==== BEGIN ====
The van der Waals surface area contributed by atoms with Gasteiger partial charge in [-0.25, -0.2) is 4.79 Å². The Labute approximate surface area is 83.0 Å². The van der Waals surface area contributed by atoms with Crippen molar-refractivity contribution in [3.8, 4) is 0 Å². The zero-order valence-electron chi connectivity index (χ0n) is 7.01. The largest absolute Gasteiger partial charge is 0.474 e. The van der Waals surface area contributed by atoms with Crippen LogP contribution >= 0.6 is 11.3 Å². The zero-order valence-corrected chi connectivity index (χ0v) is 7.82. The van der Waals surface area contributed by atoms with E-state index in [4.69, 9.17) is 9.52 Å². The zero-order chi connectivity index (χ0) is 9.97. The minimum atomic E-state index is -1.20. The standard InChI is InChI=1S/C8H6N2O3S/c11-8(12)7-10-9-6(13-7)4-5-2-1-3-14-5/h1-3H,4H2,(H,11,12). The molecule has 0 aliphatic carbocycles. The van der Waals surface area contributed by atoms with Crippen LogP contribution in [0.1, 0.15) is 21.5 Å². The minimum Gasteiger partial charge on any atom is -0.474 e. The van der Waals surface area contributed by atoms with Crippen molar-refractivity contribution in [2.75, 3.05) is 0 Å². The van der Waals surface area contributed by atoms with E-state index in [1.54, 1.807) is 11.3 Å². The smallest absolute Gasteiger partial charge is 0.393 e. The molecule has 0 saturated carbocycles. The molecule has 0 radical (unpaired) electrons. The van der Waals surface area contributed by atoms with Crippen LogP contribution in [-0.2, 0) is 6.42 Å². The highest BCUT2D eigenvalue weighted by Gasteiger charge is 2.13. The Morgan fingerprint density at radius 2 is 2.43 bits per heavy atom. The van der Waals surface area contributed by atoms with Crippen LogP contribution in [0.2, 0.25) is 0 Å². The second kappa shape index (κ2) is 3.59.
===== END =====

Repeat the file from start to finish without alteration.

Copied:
The van der Waals surface area contributed by atoms with Gasteiger partial charge in [-0.25, -0.2) is 4.79 Å². The Labute approximate surface area is 83.0 Å². The van der Waals surface area contributed by atoms with Crippen molar-refractivity contribution in [3.8, 4) is 0 Å². The zero-order valence-electron chi connectivity index (χ0n) is 7.01. The largest absolute Gasteiger partial charge is 0.474 e. The van der Waals surface area contributed by atoms with Crippen LogP contribution >= 0.6 is 11.3 Å². The zero-order valence-corrected chi connectivity index (χ0v) is 7.82. The van der Waals surface area contributed by atoms with E-state index in [4.69, 9.17) is 9.52 Å². The zero-order chi connectivity index (χ0) is 9.97. The minimum atomic E-state index is -1.20. The standard InChI is InChI=1S/C8H6N2O3S/c11-8(12)7-10-9-6(13-7)4-5-2-1-3-14-5/h1-3H,4H2,(H,11,12). The molecule has 0 aliphatic carbocycles. The van der Waals surface area contributed by atoms with Crippen LogP contribution in [0.1, 0.15) is 21.5 Å². The minimum Gasteiger partial charge on any atom is -0.474 e. The van der Waals surface area contributed by atoms with Crippen molar-refractivity contribution in [2.75, 3.05) is 0 Å². The van der Waals surface area contributed by atoms with E-state index in [1.54, 1.807) is 11.3 Å². The smallest absolute Gasteiger partial charge is 0.393 e. The molecule has 0 saturated carbocycles. The molecule has 0 radical (unpaired) electrons. The van der Waals surface area contributed by atoms with Crippen LogP contribution in [-0.2, 0) is 6.42 Å². The highest BCUT2D eigenvalue weighted by Gasteiger charge is 2.13. The Morgan fingerprint density at radius 2 is 2.43 bits per heavy atom. The van der Waals surface area contributed by atoms with Crippen LogP contribution in [0.2, 0.25) is 0 Å². The second kappa shape index (κ2) is 3.59.